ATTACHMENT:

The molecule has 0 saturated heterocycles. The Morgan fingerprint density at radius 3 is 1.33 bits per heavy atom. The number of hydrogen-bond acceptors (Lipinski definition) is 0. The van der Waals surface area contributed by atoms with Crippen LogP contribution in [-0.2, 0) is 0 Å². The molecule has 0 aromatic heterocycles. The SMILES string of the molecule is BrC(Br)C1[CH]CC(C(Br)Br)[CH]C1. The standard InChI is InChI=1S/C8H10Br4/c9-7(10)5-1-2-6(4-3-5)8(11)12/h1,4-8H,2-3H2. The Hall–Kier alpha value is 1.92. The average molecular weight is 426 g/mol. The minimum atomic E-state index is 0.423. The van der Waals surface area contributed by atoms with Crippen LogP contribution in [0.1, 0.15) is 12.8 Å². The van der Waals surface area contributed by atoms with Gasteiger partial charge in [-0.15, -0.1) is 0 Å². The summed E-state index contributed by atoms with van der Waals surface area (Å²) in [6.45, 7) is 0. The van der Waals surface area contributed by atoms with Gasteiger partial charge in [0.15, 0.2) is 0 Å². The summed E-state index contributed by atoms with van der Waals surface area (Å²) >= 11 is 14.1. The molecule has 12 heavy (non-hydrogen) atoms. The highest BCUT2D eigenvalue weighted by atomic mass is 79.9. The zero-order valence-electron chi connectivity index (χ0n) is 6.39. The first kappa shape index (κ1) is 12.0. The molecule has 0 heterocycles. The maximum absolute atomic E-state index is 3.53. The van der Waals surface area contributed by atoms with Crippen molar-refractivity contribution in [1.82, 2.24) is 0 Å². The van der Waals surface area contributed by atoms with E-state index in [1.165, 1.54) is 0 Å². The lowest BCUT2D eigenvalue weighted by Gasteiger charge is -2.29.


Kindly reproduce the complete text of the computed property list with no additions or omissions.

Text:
The molecule has 0 saturated heterocycles. The Morgan fingerprint density at radius 3 is 1.33 bits per heavy atom. The number of hydrogen-bond acceptors (Lipinski definition) is 0. The van der Waals surface area contributed by atoms with Crippen LogP contribution in [-0.2, 0) is 0 Å². The molecule has 0 aromatic heterocycles. The SMILES string of the molecule is BrC(Br)C1[CH]CC(C(Br)Br)[CH]C1. The standard InChI is InChI=1S/C8H10Br4/c9-7(10)5-1-2-6(4-3-5)8(11)12/h1,4-8H,2-3H2. The Hall–Kier alpha value is 1.92. The average molecular weight is 426 g/mol. The minimum atomic E-state index is 0.423. The van der Waals surface area contributed by atoms with Crippen LogP contribution in [0.1, 0.15) is 12.8 Å². The van der Waals surface area contributed by atoms with Gasteiger partial charge in [-0.15, -0.1) is 0 Å². The summed E-state index contributed by atoms with van der Waals surface area (Å²) in [6.45, 7) is 0. The van der Waals surface area contributed by atoms with Gasteiger partial charge in [0.15, 0.2) is 0 Å². The summed E-state index contributed by atoms with van der Waals surface area (Å²) >= 11 is 14.1. The molecule has 12 heavy (non-hydrogen) atoms. The highest BCUT2D eigenvalue weighted by atomic mass is 79.9. The zero-order valence-electron chi connectivity index (χ0n) is 6.39. The first kappa shape index (κ1) is 12.0. The molecule has 0 heterocycles. The maximum absolute atomic E-state index is 3.53. The van der Waals surface area contributed by atoms with Crippen molar-refractivity contribution in [1.82, 2.24) is 0 Å². The van der Waals surface area contributed by atoms with E-state index in [1.165, 1.54) is 0 Å². The lowest BCUT2D eigenvalue weighted by Gasteiger charge is -2.29.